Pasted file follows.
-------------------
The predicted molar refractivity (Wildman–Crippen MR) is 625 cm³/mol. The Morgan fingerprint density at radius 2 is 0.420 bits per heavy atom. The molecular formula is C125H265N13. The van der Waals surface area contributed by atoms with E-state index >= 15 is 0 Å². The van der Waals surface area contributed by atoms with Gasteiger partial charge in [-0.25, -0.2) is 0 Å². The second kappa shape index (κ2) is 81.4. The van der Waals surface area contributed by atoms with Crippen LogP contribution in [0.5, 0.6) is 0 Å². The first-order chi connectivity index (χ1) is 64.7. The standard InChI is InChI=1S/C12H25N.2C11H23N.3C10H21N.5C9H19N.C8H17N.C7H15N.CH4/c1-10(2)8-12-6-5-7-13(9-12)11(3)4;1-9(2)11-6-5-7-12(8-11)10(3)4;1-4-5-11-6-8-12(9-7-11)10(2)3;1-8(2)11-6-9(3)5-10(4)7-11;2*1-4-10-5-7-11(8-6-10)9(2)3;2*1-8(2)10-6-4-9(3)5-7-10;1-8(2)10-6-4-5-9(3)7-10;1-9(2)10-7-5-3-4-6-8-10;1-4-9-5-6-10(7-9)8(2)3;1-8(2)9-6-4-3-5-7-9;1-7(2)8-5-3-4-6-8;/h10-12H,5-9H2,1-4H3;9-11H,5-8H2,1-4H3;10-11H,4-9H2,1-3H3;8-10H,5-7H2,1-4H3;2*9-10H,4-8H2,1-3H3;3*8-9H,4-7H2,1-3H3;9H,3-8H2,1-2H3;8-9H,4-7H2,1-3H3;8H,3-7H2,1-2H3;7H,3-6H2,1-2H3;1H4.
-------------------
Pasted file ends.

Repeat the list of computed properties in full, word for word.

The predicted molar refractivity (Wildman–Crippen MR) is 625 cm³/mol. The Morgan fingerprint density at radius 2 is 0.420 bits per heavy atom. The molecular formula is C125H265N13. The van der Waals surface area contributed by atoms with E-state index >= 15 is 0 Å². The van der Waals surface area contributed by atoms with Gasteiger partial charge in [-0.25, -0.2) is 0 Å². The second kappa shape index (κ2) is 81.4. The van der Waals surface area contributed by atoms with Crippen LogP contribution in [0.5, 0.6) is 0 Å². The first-order chi connectivity index (χ1) is 64.7. The standard InChI is InChI=1S/C12H25N.2C11H23N.3C10H21N.5C9H19N.C8H17N.C7H15N.CH4/c1-10(2)8-12-6-5-7-13(9-12)11(3)4;1-9(2)11-6-5-7-12(8-11)10(3)4;1-4-5-11-6-8-12(9-7-11)10(2)3;1-8(2)11-6-9(3)5-10(4)7-11;2*1-4-10-5-7-11(8-6-10)9(2)3;2*1-8(2)10-6-4-9(3)5-7-10;1-8(2)10-6-4-5-9(3)7-10;1-9(2)10-7-5-3-4-6-8-10;1-4-9-5-6-10(7-9)8(2)3;1-8(2)9-6-4-3-5-7-9;1-7(2)8-5-3-4-6-8;/h10-12H,5-9H2,1-4H3;9-11H,5-8H2,1-4H3;10-11H,4-9H2,1-3H3;8-10H,5-7H2,1-4H3;2*9-10H,4-8H2,1-3H3;3*8-9H,4-7H2,1-3H3;9H,3-8H2,1-2H3;8-9H,4-7H2,1-3H3;8H,3-7H2,1-2H3;7H,3-6H2,1-2H3;1H4.